Based on Background
Background is a large component of personalized care, but it is also quite a broad topic to cover. Many would consider this to indicate that we treat patients differently based on age, race, sex, gender, sexual orientation, religion, etc. We do most certainly celebrate diversity in recovery, and recognize that any of the above demographics may influence a person’s addiction. These factors may also influence their worldview, the lens through which they view their treatment team as well as recovery itself. We take this into account, but we also try not to dwell on it to an excessive degree—we do not want our patients to feel as if they have been profiled based on only one aspect of their being.
Much of what we consider when dealing with a patient’s background has more to do with their history. For example, a patient who is a member of the LGBT community will not necessarily be treated differently for the most part. But if they have undergone some sort of emotional torment such as bullying or a sheer lack of acceptance by their family and peers, then these factors will most definitely have played a role in their addiction. Successful therapy must get to the heart of any emotional turmoil experienced by the patient in order to resolve these issues. Otherwise, emotional disturbance and relapse are going to be much bigger risks when they leave treatment and reenter a world in which they may not feel accepted.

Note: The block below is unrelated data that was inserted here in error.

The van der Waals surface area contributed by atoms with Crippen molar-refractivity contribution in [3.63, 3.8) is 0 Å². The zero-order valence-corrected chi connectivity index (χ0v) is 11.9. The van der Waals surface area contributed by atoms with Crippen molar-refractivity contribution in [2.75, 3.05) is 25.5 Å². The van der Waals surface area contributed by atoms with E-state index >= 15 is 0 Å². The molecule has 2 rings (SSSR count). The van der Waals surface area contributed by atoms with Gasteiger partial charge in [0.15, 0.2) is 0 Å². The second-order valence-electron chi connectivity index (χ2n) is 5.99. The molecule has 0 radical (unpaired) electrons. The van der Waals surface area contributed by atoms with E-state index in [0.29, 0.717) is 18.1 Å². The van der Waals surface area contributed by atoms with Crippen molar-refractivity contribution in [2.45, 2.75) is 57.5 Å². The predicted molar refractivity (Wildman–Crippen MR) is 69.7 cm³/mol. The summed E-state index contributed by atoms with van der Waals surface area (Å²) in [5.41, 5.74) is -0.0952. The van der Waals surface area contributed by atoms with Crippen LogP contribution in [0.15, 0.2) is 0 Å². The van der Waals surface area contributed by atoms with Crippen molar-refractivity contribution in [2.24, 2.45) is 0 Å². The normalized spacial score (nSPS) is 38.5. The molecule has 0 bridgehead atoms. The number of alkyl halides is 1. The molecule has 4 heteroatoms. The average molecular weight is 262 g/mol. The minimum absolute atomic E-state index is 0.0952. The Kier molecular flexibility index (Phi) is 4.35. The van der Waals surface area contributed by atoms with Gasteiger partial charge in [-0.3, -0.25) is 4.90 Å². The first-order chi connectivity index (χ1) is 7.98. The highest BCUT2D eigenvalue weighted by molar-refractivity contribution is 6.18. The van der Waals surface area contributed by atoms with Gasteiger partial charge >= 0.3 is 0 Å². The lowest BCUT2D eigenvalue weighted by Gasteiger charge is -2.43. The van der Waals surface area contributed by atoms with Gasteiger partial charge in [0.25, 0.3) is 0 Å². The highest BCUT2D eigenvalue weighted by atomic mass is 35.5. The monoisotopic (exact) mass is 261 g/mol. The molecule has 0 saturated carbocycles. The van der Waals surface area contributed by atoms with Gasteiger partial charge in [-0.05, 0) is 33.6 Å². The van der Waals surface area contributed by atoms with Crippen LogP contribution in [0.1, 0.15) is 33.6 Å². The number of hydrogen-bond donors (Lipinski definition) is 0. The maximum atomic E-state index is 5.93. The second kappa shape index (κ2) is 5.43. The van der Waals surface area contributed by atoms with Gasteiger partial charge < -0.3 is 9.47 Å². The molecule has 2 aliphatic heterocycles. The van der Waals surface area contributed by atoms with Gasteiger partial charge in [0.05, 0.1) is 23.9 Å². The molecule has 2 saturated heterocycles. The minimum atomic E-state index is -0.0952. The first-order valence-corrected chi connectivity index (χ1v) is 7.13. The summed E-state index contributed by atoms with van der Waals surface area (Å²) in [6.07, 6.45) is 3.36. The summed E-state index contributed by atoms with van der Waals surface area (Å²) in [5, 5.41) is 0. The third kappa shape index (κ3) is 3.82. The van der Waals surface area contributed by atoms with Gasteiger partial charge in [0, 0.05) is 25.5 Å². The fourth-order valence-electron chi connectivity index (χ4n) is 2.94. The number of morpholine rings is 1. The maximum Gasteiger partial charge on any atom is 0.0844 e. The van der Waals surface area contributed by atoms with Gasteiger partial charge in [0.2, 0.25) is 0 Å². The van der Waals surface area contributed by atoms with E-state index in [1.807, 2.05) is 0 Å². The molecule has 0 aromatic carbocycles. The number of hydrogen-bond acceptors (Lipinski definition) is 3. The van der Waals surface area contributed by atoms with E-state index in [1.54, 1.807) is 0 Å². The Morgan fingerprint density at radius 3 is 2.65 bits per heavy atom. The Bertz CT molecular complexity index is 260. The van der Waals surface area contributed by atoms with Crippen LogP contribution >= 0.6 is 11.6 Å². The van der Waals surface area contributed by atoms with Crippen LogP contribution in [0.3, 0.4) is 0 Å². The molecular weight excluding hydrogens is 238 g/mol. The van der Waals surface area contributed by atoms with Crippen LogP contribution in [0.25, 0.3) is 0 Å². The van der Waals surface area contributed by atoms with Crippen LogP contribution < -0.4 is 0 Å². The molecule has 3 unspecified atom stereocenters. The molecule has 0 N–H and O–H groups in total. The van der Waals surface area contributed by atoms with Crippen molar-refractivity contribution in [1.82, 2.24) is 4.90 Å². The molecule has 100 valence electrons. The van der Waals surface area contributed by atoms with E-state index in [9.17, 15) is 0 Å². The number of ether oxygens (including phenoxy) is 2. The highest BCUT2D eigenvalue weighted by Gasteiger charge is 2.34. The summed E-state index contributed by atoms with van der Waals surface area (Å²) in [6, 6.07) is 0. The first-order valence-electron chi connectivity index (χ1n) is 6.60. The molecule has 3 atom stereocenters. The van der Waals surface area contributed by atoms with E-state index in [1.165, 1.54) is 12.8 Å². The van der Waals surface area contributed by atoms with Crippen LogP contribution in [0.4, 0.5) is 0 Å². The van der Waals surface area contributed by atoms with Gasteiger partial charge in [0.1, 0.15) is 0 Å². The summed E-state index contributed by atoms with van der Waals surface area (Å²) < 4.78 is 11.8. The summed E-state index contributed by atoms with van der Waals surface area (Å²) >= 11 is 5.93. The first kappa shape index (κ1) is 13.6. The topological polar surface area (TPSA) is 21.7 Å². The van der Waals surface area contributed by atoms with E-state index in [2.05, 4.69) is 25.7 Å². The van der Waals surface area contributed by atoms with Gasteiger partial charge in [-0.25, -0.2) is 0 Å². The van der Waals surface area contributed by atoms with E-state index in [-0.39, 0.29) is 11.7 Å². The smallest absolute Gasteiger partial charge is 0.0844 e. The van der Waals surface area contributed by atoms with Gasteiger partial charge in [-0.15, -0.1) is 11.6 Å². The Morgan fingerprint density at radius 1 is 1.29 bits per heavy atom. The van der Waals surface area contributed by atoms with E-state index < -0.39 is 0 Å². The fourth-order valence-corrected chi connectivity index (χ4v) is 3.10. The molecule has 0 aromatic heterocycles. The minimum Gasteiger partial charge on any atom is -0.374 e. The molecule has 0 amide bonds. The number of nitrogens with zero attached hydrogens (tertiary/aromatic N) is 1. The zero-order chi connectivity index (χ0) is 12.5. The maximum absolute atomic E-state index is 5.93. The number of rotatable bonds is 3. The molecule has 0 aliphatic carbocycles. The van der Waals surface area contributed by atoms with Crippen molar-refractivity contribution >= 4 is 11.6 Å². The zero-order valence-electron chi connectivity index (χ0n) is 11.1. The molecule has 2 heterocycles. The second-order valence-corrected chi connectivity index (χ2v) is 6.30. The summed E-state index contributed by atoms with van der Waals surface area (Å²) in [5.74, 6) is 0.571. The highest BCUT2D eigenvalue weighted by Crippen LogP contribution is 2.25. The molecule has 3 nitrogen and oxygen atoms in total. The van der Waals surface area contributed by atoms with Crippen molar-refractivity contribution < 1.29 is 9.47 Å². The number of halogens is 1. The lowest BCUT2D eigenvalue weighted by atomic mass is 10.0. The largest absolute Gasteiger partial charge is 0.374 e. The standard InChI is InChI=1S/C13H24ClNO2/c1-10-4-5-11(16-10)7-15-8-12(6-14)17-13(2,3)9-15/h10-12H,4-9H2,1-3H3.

In fact, emotional trauma and physical trauma in general can make up a large part of the patient’s profile as an addict or alcoholic. This is why we offer EMDR trauma therapy for patients who need it. True personalized care will get at the heart of all mental and emotional issues that may have informed a patient’s addiction. As another example of this, we might look at the problem of addiction in the military. It’s a problem that first came to light in the 1970s, and it has not gone away. Those who have seen combat, suffered abuse, or even experienced trauma in the form of a nasty car crash will see these experiences reflected in our approach to personalized care.